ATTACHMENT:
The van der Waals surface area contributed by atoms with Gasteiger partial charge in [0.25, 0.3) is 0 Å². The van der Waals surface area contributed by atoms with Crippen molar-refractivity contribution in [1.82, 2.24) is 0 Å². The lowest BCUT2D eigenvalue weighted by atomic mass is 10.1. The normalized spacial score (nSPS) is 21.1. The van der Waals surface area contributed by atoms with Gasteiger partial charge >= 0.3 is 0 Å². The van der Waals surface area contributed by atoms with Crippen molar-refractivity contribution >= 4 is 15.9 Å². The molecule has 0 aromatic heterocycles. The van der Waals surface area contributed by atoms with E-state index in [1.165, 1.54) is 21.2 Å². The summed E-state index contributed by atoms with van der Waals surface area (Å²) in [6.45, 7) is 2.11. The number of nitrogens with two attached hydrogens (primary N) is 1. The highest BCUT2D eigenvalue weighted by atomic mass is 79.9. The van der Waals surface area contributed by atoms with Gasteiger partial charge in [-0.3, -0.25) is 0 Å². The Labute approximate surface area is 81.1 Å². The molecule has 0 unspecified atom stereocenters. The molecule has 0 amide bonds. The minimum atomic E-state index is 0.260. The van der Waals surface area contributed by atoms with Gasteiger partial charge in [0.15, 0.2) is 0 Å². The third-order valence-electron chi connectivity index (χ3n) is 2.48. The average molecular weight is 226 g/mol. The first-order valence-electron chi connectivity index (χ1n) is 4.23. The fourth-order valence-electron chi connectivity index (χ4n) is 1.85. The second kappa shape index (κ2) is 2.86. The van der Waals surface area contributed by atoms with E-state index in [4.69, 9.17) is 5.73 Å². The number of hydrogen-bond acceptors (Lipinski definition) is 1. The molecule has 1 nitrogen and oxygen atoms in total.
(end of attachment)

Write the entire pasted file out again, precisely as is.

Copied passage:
The van der Waals surface area contributed by atoms with Gasteiger partial charge in [0.25, 0.3) is 0 Å². The van der Waals surface area contributed by atoms with Crippen molar-refractivity contribution in [1.82, 2.24) is 0 Å². The lowest BCUT2D eigenvalue weighted by atomic mass is 10.1. The normalized spacial score (nSPS) is 21.1. The van der Waals surface area contributed by atoms with Gasteiger partial charge >= 0.3 is 0 Å². The van der Waals surface area contributed by atoms with Crippen molar-refractivity contribution >= 4 is 15.9 Å². The molecule has 0 aromatic heterocycles. The van der Waals surface area contributed by atoms with E-state index in [1.165, 1.54) is 21.2 Å². The summed E-state index contributed by atoms with van der Waals surface area (Å²) in [6.45, 7) is 2.11. The number of nitrogens with two attached hydrogens (primary N) is 1. The highest BCUT2D eigenvalue weighted by atomic mass is 79.9. The van der Waals surface area contributed by atoms with Gasteiger partial charge in [-0.3, -0.25) is 0 Å². The Labute approximate surface area is 81.1 Å². The molecule has 0 unspecified atom stereocenters. The molecule has 0 amide bonds. The minimum atomic E-state index is 0.260. The van der Waals surface area contributed by atoms with Gasteiger partial charge in [0.15, 0.2) is 0 Å². The third-order valence-electron chi connectivity index (χ3n) is 2.48. The average molecular weight is 226 g/mol. The first-order valence-electron chi connectivity index (χ1n) is 4.23. The fourth-order valence-electron chi connectivity index (χ4n) is 1.85. The second kappa shape index (κ2) is 2.86. The van der Waals surface area contributed by atoms with E-state index in [4.69, 9.17) is 5.73 Å². The number of hydrogen-bond acceptors (Lipinski definition) is 1. The molecule has 1 nitrogen and oxygen atoms in total.